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Sunday, January 15, 2006 

Selling Hope to Win Elections (Hackett/Brown race)

In my exchanges with RedHorse (Psychobilly Democrat) and George (Brewed Fresh Daily) over the "Can't we all just get along" diary. An interesting topic was hit upon. I think we were all trying to say something similiar about the current direction of the democratic campaign process . The way I worded it was "How do you sell hope?" Redhorse said something along the lines of "people are looking for relief, they need hope" George said something like "constituents want to be engaged". I think we are all looking for the same thing from our candidates - but we just don't know how to describe it in a precise manner. Maybe we even disagree when it comes down to the details - that is why it is so hard to accurately verbalize?

As a voter, what would be best way for a candidate to "sell hope to /give relief to /engage" you?

In Ohio, I think the main prospect for hope is the creation of new jobs. I am also interested in the progress health care reform and renewable energy could bring to Ohio. My husband tends to think relief comes in the form in getting rid of the corrupt establishment and moving far away from the Bush policies. These are decent ideas but - how do you sell them without boring the voters or making them think "I'll believe it when I see it"? These are not new issues and when put into campaign speeches, I suspect it is difficult to make them sound fresh and engaging. If you read any of Hackett, Brown or Dewine's ideas about them, they all seem dry. If thinking about the implications of these issues and how they relate to the larger picture is philosophical fluff. How does the candidate sell hope/relief/become engaging? Are we basically left to personal charisma?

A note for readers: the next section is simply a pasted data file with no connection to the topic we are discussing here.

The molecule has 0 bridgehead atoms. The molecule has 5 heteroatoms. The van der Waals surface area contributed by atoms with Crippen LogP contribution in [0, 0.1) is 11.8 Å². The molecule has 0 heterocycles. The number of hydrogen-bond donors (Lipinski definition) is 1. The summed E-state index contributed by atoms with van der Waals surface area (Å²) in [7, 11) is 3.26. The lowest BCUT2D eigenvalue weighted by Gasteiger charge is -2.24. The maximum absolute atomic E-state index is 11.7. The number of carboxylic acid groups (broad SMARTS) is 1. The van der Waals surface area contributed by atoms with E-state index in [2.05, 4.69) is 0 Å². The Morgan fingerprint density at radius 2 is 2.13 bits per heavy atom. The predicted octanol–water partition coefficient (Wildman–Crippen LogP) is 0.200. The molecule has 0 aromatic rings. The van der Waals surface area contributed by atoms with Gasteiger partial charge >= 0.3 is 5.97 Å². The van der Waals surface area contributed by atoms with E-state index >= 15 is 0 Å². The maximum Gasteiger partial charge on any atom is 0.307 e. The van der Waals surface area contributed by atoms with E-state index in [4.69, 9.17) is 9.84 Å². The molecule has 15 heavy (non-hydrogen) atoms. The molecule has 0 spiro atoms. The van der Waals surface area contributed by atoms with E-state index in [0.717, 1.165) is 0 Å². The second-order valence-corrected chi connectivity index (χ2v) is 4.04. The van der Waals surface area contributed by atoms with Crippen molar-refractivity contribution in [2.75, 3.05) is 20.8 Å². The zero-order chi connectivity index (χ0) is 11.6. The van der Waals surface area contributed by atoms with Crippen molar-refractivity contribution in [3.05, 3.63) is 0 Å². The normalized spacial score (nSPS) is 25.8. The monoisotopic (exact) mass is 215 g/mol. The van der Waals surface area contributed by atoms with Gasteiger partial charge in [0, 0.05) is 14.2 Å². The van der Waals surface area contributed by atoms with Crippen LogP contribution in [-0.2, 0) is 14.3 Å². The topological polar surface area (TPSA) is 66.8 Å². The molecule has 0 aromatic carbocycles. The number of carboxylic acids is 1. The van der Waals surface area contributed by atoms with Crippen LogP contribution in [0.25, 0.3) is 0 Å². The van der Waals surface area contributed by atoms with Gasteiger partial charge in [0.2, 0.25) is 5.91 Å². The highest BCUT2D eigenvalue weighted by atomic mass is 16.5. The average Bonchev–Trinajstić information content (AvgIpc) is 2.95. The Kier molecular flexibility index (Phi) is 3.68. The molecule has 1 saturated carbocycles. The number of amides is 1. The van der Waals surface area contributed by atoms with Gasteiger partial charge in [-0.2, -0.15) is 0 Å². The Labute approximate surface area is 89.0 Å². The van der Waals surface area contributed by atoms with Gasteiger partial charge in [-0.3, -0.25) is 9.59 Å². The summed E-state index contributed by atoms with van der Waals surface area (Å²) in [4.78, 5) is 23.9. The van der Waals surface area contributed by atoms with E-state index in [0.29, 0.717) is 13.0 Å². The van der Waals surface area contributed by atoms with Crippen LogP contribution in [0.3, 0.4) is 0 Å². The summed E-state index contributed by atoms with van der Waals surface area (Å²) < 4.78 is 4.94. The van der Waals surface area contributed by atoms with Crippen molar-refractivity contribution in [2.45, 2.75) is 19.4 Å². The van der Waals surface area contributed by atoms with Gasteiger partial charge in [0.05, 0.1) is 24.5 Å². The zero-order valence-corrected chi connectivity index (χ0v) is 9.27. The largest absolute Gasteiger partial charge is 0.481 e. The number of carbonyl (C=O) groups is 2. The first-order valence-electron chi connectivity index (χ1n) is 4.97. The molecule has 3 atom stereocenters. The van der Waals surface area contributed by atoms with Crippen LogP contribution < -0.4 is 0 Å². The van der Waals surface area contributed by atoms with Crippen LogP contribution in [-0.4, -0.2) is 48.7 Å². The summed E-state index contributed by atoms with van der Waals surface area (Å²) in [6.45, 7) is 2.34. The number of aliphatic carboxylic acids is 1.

Brown has a lifetime of working for the issues and a deep dedication to the people of Ohio. The very fact that Hackett does NOT have a history or a record makes him appealing. Just by being himself, he is fresh, he is change, even if the majority of his beliefs seem to be similiar to Browns (without the Congressional fights). I believe this may win him the race but I also believe that this is how we ended up with Bush (plus a little cheating). It is hard to judge a candidate without a record (risky too) and even though I enjoy Hackett, I cannot say he is better or worse than Brown. Just different. I do want to win though. So, I'm not firmly putting my foot in either camp until we get a little farther down the road. I think we are lucky to have either of them, they both have great strengths and if leveraged effectively against the Dewine campaign - both are easy winners. If not, they both lose.

What would be the best way to leverage these strengths?

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